Luxury fashion brands have begun to pay greater attention to their male demographic. With slowing women’s fashion sales, brands are venturing into the largely untapped market of high-end male fashion. Last week we discussed the rise of male-centric branded hard cider; a drink that was once a “girly” drink is now being marketed to males, and companies are seeing positive results. The same trend is appearing in the world of high fashion. These seemingly disparate categories of hard cider and fashion in fact are seeing the same trend, where men are now willing to forge their own paths in areas that were once female dominated.
Recent years have noted significant increases in men’s fashion sales, whereas women’s fashion is slowing down. In 2013, menswear retail sales were up 5% hitting $60.8 billion, whereas women’s wear was up 4% to $116.4 billion. There is no doubt that women’s fashion is the retail juggernaut compared to men’s, but retailers are recognizing a growing trend as menswear interest increases.
It all began with the term “metrosexual,” when men were not afraid to don more feminine attire and show their appreciation for a more “accessorized” look. With the flux of millennial men reaching the age where they can afford to purchase “luxury” items, it comes as no surprise that brands are reaching out to target the growing demographic with eccentric male tastes.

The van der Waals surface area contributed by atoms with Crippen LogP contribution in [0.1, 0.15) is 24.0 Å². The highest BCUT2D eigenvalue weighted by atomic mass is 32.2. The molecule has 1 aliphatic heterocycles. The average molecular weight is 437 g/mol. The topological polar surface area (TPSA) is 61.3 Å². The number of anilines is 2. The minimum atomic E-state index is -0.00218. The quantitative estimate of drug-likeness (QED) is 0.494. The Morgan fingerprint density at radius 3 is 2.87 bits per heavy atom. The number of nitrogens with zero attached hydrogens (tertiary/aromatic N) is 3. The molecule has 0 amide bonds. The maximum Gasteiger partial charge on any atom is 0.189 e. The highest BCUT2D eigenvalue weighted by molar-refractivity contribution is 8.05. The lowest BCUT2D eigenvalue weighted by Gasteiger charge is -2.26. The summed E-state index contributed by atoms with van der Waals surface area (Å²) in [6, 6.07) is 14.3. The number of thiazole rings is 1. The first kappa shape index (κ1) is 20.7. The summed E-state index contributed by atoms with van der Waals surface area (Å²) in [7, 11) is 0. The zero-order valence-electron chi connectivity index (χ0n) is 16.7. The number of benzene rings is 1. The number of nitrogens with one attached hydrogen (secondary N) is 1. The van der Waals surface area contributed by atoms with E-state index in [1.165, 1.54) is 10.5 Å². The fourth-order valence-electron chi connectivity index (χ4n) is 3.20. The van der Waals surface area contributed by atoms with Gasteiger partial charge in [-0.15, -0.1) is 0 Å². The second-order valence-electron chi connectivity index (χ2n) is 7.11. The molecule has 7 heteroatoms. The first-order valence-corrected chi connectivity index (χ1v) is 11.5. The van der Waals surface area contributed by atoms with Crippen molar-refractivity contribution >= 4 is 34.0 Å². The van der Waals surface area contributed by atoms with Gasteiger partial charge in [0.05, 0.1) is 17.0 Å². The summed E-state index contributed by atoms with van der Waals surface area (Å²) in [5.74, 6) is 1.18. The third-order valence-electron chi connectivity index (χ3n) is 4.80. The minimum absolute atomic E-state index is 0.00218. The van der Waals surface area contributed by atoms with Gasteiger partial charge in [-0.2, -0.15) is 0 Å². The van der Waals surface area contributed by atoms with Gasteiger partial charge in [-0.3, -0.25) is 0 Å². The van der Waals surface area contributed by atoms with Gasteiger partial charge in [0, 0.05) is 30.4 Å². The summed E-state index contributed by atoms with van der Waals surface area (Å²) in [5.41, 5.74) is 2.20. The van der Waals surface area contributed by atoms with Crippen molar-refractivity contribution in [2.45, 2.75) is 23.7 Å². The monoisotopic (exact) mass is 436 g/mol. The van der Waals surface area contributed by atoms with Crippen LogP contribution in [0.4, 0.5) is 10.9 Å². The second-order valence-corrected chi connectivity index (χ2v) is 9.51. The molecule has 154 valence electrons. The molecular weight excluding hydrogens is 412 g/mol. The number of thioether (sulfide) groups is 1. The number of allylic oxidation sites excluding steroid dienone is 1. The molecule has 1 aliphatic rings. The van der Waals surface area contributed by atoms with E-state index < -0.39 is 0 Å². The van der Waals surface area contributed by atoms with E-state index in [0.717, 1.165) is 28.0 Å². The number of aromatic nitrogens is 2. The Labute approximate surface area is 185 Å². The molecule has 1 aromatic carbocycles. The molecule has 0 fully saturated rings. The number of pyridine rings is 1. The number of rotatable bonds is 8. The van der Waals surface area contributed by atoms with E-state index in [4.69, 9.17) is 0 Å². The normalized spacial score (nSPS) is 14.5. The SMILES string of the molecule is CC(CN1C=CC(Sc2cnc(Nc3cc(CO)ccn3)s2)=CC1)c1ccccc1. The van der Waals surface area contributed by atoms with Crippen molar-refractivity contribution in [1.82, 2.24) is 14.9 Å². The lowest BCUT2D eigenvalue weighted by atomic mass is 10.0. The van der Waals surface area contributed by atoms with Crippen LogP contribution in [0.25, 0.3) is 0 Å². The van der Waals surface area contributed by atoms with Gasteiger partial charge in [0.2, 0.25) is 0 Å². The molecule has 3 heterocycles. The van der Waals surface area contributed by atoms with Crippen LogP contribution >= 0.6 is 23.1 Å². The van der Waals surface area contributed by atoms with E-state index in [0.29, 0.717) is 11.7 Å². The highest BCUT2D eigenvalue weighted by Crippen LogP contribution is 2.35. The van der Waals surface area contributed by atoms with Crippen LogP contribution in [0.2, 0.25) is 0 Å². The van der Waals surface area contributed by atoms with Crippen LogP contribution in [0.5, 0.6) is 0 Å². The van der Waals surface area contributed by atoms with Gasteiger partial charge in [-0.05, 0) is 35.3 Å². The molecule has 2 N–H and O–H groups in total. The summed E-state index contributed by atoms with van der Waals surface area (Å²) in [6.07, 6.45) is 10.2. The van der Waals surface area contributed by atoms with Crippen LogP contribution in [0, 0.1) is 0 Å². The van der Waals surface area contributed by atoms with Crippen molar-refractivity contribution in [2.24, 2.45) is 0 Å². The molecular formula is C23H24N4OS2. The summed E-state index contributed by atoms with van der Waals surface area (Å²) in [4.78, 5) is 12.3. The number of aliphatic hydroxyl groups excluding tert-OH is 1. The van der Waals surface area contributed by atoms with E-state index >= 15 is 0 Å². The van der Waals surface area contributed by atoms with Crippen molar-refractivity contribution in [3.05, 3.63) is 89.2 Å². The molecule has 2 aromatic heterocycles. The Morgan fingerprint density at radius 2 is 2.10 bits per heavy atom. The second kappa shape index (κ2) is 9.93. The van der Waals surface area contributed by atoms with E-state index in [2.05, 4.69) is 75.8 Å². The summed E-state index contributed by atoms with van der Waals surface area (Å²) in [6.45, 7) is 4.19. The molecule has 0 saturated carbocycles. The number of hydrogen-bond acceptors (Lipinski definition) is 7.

One brand that is diving head-first into the menswear pool is Michael Kors. The brand has seen massive past success with its relatively affordable luxury women’s lines of apparel and accessories, but has decided to take a manly turn. Kors has offered menswear in the past, but it has always been incorporated into the women’s stores with the hopes that women would buy the attire for their men. Kors announced plans to open their first free-standing men’s store next year, with high hopes of opening over 500 more stores over the next decade.
Brands that have been women-central in the past have a steep hill to climb in order to gain brand appeal for men as well. It is important that brands find a way to appeal to men and women at the same time without turning the other gender off. Marketing is key to successful male branding. For example, Kors plans to open flagship stores that are obviously tailored to males’ tastes. Other brand’s stores are featuring environments that will appeal to men, complete with club-like atmospheres, cocktail bars, and even barbershops.
The online purchase experience must not been forgotten by luxury brands. Online sales of mens’ apparel grew 19% last year and now represents 14% of total men’s apparel sales. For the men who want to look good, but do not want to venture past their keyboard to go shopping, online shopping is the key, and brands need to take online sales into consideration.
Regardless of whether sales are being made in the store or online, it is important that retailers understand that men’s purchasing behaviors differ greatly from women’s. Brand loyalty is a major factor in men’s purchasing behavior. Once men find a brand they like, they will stick with it. So now is the time for luxury brands to make a lasting impression with the up-and-coming millennial men who want to look good and are willing to pay a pretty penny.